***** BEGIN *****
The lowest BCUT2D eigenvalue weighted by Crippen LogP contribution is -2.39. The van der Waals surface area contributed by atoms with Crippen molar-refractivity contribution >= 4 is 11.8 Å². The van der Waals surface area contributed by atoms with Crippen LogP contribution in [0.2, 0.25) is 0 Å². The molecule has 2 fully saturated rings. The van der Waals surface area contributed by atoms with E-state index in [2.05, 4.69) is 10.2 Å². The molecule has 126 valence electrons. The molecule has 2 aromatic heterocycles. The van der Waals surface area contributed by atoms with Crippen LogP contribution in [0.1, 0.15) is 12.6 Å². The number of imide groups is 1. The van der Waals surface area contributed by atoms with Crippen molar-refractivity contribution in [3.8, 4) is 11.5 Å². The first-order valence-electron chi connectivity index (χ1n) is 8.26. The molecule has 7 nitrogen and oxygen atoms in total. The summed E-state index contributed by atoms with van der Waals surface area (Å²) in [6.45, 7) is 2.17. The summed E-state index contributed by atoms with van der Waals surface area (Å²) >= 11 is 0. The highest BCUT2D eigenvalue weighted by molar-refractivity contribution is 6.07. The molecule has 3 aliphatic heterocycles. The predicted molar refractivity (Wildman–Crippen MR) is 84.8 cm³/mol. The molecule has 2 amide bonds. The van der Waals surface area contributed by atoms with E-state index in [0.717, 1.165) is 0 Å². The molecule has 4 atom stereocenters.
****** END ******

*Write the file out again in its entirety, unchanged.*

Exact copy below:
The lowest BCUT2D eigenvalue weighted by Crippen LogP contribution is -2.39. The van der Waals surface area contributed by atoms with Crippen molar-refractivity contribution >= 4 is 11.8 Å². The van der Waals surface area contributed by atoms with Crippen LogP contribution in [0.2, 0.25) is 0 Å². The molecule has 2 fully saturated rings. The van der Waals surface area contributed by atoms with E-state index in [2.05, 4.69) is 10.2 Å². The molecule has 126 valence electrons. The molecule has 2 aromatic heterocycles. The van der Waals surface area contributed by atoms with Crippen LogP contribution in [0.1, 0.15) is 12.6 Å². The number of imide groups is 1. The van der Waals surface area contributed by atoms with Crippen molar-refractivity contribution in [3.8, 4) is 11.5 Å². The first-order valence-electron chi connectivity index (χ1n) is 8.26. The molecule has 7 nitrogen and oxygen atoms in total. The summed E-state index contributed by atoms with van der Waals surface area (Å²) in [6.45, 7) is 2.17. The summed E-state index contributed by atoms with van der Waals surface area (Å²) >= 11 is 0. The highest BCUT2D eigenvalue weighted by molar-refractivity contribution is 6.07. The molecule has 3 aliphatic heterocycles. The predicted molar refractivity (Wildman–Crippen MR) is 84.8 cm³/mol. The molecule has 2 amide bonds. The van der Waals surface area contributed by atoms with E-state index in [0.717, 1.165) is 0 Å². The molecule has 4 atom stereocenters.